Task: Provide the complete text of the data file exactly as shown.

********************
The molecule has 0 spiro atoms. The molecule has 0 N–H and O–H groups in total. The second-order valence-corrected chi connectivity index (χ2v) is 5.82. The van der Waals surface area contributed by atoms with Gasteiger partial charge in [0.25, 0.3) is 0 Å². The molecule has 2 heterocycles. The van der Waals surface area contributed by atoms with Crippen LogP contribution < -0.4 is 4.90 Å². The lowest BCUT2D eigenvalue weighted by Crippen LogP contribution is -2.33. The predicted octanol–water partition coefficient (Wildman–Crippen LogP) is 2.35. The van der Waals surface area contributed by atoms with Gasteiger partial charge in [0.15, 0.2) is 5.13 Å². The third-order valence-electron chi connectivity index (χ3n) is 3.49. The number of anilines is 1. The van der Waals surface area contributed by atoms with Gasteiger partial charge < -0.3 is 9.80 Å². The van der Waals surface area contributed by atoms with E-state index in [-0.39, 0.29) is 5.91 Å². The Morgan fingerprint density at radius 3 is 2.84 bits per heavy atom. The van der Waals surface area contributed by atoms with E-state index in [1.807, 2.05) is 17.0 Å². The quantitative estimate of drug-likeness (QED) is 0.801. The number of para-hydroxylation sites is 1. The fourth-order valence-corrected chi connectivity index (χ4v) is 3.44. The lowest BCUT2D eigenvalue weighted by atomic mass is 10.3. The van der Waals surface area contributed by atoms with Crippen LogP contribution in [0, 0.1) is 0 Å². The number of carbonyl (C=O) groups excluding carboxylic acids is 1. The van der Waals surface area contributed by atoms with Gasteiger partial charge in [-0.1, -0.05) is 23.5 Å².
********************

The molecule has 0 spiro atoms. The molecule has 0 N–H and O–H groups in total. The second-order valence-corrected chi connectivity index (χ2v) is 5.82. The van der Waals surface area contributed by atoms with Gasteiger partial charge in [0.25, 0.3) is 0 Å². The molecule has 2 heterocycles. The van der Waals surface area contributed by atoms with Crippen LogP contribution < -0.4 is 4.90 Å². The lowest BCUT2D eigenvalue weighted by Crippen LogP contribution is -2.33. The predicted octanol–water partition coefficient (Wildman–Crippen LogP) is 2.35. The van der Waals surface area contributed by atoms with Gasteiger partial charge in [0.15, 0.2) is 5.13 Å². The third-order valence-electron chi connectivity index (χ3n) is 3.49. The number of anilines is 1. The van der Waals surface area contributed by atoms with Gasteiger partial charge < -0.3 is 9.80 Å². The van der Waals surface area contributed by atoms with E-state index in [-0.39, 0.29) is 5.91 Å². The Morgan fingerprint density at radius 3 is 2.84 bits per heavy atom. The van der Waals surface area contributed by atoms with E-state index in [1.807, 2.05) is 17.0 Å². The quantitative estimate of drug-likeness (QED) is 0.801. The number of para-hydroxylation sites is 1. The fourth-order valence-corrected chi connectivity index (χ4v) is 3.44. The lowest BCUT2D eigenvalue weighted by atomic mass is 10.3. The van der Waals surface area contributed by atoms with Crippen LogP contribution in [0, 0.1) is 0 Å². The number of carbonyl (C=O) groups excluding carboxylic acids is 1. The van der Waals surface area contributed by atoms with Gasteiger partial charge in [-0.1, -0.05) is 23.5 Å².